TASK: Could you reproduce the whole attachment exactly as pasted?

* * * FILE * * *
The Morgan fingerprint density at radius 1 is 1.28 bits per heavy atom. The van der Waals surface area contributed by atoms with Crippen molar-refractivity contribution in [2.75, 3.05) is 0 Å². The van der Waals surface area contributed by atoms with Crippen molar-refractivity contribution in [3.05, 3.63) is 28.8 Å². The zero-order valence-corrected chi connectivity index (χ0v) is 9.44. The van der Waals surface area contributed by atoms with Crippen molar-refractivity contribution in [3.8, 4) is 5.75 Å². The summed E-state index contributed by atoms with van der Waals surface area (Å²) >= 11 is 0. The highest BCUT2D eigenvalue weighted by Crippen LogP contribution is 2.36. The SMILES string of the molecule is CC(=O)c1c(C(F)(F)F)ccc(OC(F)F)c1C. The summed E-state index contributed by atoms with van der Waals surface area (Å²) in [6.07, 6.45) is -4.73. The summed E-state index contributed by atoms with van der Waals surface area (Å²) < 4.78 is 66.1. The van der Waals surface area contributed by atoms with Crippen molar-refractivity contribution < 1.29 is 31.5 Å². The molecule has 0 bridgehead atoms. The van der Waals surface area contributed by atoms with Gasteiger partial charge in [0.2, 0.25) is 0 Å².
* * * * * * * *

The Morgan fingerprint density at radius 1 is 1.28 bits per heavy atom. The van der Waals surface area contributed by atoms with Crippen molar-refractivity contribution in [2.75, 3.05) is 0 Å². The van der Waals surface area contributed by atoms with Crippen molar-refractivity contribution in [3.05, 3.63) is 28.8 Å². The zero-order valence-corrected chi connectivity index (χ0v) is 9.44. The van der Waals surface area contributed by atoms with Crippen molar-refractivity contribution in [3.8, 4) is 5.75 Å². The summed E-state index contributed by atoms with van der Waals surface area (Å²) >= 11 is 0. The highest BCUT2D eigenvalue weighted by Crippen LogP contribution is 2.36. The SMILES string of the molecule is CC(=O)c1c(C(F)(F)F)ccc(OC(F)F)c1C. The summed E-state index contributed by atoms with van der Waals surface area (Å²) in [6.07, 6.45) is -4.73. The summed E-state index contributed by atoms with van der Waals surface area (Å²) < 4.78 is 66.1. The van der Waals surface area contributed by atoms with Crippen molar-refractivity contribution < 1.29 is 31.5 Å². The molecule has 0 bridgehead atoms. The van der Waals surface area contributed by atoms with Gasteiger partial charge in [0.2, 0.25) is 0 Å².